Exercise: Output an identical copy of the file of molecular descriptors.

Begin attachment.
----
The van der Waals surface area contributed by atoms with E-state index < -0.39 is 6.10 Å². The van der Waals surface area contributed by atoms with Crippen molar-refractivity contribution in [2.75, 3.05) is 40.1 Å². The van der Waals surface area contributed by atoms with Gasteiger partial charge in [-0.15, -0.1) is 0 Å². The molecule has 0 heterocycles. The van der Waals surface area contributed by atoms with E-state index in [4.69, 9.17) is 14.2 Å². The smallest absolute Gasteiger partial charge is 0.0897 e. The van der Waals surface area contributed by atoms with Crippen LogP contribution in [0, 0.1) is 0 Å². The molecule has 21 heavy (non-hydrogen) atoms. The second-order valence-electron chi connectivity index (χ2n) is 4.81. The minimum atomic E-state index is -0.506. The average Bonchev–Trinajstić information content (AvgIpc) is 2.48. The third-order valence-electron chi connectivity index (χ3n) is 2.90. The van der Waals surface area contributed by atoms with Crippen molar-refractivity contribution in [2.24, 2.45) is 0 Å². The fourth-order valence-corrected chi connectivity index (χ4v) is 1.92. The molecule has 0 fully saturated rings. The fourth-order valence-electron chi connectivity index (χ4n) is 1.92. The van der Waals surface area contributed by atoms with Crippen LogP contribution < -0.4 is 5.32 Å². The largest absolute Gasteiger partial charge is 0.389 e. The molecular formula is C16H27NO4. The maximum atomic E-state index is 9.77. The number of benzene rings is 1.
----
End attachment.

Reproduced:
The van der Waals surface area contributed by atoms with E-state index < -0.39 is 6.10 Å². The van der Waals surface area contributed by atoms with Crippen molar-refractivity contribution in [2.75, 3.05) is 40.1 Å². The van der Waals surface area contributed by atoms with Gasteiger partial charge in [-0.15, -0.1) is 0 Å². The molecule has 0 heterocycles. The van der Waals surface area contributed by atoms with E-state index in [4.69, 9.17) is 14.2 Å². The smallest absolute Gasteiger partial charge is 0.0897 e. The van der Waals surface area contributed by atoms with Crippen LogP contribution in [0, 0.1) is 0 Å². The molecule has 21 heavy (non-hydrogen) atoms. The second-order valence-electron chi connectivity index (χ2n) is 4.81. The minimum atomic E-state index is -0.506. The average Bonchev–Trinajstić information content (AvgIpc) is 2.48. The third-order valence-electron chi connectivity index (χ3n) is 2.90. The van der Waals surface area contributed by atoms with Crippen molar-refractivity contribution in [2.24, 2.45) is 0 Å². The fourth-order valence-corrected chi connectivity index (χ4v) is 1.92. The molecule has 0 fully saturated rings. The fourth-order valence-electron chi connectivity index (χ4n) is 1.92. The van der Waals surface area contributed by atoms with Crippen LogP contribution < -0.4 is 5.32 Å². The largest absolute Gasteiger partial charge is 0.389 e. The molecular formula is C16H27NO4. The maximum atomic E-state index is 9.77. The number of benzene rings is 1.